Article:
"Another one bites the dust"
Little Mountain Music to close Dec. 20.
Due to lack of business, Molallas record store is closing this month.
Little Mountain Music has been open since March, 2012. The shops doors will close for good on Dec. 20.
Its time to move on, owner Tony Hill said. He decided in September to stop purchasing inventory and ride out his lease to the end of the year.
Ain't no sound but the sound of his feet
Hill said Molallas business center simply isnt robust enough to support the shop. He doesnt know why.
Theres a lot of empty buildings in Molalla, he said. You know, I drive through Silverton on the weekends and see people shopping. It seems like they have such a booming downtown.
Hill said he doesnt understand why Molalla doesnt have the same vibrant economy.
How do you think I'm going to get along, without you when you're gone
About two dozen people regularly came into the shop, Hill said. I feel bad for those people.
There are not a lot of options in the area for music shopping. When he first started getting serious about opening a record store, Hill considered Oregon City or other larger towns close by, but he didnt want to commute, he said.
So he opened Little Mountain Music in the shopping center on Highway 211, just west of Molallas downtown.
Looking out the shops windows, Hill said he thought the location was pretty good.
The parking lot is usually full, as Safeway and other businesses draw in people from around the area.
Hill said he thought hed get a lot of people into the store. But it just never happened.
You took me for everything that I had, and kicked me out on my own
Hill isnt certain why he didnt build up a larger customer base. When he first opened the shop, he advertised and tried to boost business through promotions. Little Mountain Music was in the Fourth of July parade. He even had his son waving banners on the sidewalk next to Highway 211, trying to draw traffic into the shopping center. Still, not many people came into the store.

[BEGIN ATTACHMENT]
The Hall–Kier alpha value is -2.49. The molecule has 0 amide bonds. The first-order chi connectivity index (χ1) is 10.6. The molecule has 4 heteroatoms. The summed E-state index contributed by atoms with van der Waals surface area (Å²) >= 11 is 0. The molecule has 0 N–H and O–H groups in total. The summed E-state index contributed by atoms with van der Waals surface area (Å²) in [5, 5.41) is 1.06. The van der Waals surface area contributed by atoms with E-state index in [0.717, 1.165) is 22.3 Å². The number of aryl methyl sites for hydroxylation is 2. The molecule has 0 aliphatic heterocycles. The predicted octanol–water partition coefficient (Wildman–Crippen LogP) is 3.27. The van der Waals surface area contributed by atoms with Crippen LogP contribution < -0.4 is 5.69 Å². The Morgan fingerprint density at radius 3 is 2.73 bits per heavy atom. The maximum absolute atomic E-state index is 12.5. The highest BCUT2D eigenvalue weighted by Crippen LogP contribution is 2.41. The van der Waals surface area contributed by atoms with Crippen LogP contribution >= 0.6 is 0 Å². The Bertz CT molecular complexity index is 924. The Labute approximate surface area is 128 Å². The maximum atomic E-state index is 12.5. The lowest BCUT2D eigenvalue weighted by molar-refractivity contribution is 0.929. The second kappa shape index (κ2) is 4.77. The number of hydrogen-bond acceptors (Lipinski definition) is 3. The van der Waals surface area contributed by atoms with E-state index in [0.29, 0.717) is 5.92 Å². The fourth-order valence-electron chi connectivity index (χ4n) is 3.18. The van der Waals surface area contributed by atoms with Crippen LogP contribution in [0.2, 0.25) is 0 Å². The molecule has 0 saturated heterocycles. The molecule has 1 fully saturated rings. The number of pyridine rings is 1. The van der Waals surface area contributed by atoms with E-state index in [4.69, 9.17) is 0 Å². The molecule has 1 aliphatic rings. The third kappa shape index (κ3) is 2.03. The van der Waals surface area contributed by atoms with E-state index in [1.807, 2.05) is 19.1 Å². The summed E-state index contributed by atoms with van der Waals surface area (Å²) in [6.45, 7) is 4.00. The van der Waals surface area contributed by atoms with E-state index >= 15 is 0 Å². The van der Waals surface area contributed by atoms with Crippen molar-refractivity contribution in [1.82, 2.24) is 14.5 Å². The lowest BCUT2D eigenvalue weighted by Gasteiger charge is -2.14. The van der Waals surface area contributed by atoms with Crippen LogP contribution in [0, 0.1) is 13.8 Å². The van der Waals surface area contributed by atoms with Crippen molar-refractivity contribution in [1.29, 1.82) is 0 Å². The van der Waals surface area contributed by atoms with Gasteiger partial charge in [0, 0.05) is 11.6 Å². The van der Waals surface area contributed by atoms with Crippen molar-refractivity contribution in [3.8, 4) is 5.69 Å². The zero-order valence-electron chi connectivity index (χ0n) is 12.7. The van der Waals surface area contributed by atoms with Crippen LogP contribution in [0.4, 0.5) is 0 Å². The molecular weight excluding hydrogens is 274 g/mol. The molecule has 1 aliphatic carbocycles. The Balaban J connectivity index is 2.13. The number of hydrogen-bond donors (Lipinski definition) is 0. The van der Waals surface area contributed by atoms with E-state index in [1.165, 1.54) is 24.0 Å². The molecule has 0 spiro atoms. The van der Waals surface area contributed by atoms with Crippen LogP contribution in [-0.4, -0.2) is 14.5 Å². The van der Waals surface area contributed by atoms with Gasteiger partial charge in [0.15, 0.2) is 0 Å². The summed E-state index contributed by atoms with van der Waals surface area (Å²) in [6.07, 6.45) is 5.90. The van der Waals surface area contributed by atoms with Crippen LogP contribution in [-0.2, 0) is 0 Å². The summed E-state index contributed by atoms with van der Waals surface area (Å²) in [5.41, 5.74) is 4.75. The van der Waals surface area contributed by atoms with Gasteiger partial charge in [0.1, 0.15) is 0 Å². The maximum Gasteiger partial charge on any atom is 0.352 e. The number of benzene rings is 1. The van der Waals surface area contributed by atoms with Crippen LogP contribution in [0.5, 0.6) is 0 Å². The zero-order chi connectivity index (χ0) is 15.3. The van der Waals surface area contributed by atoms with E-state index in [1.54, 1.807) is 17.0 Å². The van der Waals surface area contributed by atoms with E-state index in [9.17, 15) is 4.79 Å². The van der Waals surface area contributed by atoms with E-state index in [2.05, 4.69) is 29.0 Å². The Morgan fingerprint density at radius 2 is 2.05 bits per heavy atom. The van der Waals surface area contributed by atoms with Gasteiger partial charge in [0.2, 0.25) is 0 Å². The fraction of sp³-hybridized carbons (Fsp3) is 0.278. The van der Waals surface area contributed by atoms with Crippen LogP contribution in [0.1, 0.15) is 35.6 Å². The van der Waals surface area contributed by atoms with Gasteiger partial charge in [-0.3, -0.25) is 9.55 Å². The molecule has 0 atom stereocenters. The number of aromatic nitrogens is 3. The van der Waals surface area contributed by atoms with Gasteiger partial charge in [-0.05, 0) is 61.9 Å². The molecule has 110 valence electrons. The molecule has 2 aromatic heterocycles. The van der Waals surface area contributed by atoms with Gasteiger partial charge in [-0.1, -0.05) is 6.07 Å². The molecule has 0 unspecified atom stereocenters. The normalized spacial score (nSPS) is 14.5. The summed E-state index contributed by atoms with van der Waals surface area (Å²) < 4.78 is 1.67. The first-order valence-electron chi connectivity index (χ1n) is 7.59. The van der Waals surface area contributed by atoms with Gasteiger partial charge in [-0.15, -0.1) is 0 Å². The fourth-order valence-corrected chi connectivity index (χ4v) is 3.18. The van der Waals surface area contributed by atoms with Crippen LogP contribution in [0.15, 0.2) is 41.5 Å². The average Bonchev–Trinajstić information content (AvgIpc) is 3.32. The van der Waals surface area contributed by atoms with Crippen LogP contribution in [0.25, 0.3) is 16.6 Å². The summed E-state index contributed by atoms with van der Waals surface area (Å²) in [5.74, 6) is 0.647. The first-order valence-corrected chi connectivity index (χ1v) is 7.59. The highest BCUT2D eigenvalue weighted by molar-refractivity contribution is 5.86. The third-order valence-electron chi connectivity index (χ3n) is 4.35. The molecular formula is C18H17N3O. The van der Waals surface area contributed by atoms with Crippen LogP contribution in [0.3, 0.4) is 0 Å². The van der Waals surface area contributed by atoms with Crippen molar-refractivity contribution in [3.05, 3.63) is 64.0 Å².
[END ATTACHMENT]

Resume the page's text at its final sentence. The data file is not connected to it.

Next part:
Sure, people shop online for music and movies. Yes, the music industrys purchasing and distribution model has been changing significantly for more than a decade. And yes, records have been obsolete since the 1980s. But people still collect them.
We had a pretty good mixture of new and used inventory, Hill said. We tried to keep up with several genres.
Hill was most surprised by the lack of country music sales, as he thought Molalla had a large customer base for that genre. He said he moved more classic rock than anything else.
I thought we could do a little better than we did, Hill said, adding that he wasnt trying to make a huge profit. I just wanted to break even.
Hill envisioned his son working in the store and himself talking music with customers and coming and going as he pleased.
I thought Id play record store when I wanted to, Hill said.
Hill did employ his son for awhile but soon realized the store couldnt support the wages.
Are you happy? Are you satisfied?
Owning a record store has been one of Hills lifelong goals.
I spent a lot of time in record stores as a teenager in the 70s, he said. He was the oldest child, so he discovered his own music tastes by flipping through the records.
Hill partially built the stores inventory from his own collection. Stuff I thought I could live without, he said.
He still has many records, CDs and DVDs to sell before the store closes. Everything is marked down 50 percent.
Once the doors close, Hill said he plans to spend more time tending to his 20 acres in Colton and playing with his grandkids.
Hes disappointed the shop is closing, he said, but happy for the time he got to spend running it.
I found a lot of people that have the same musical interests as me, Hill said. I met a lot of cool people and friends.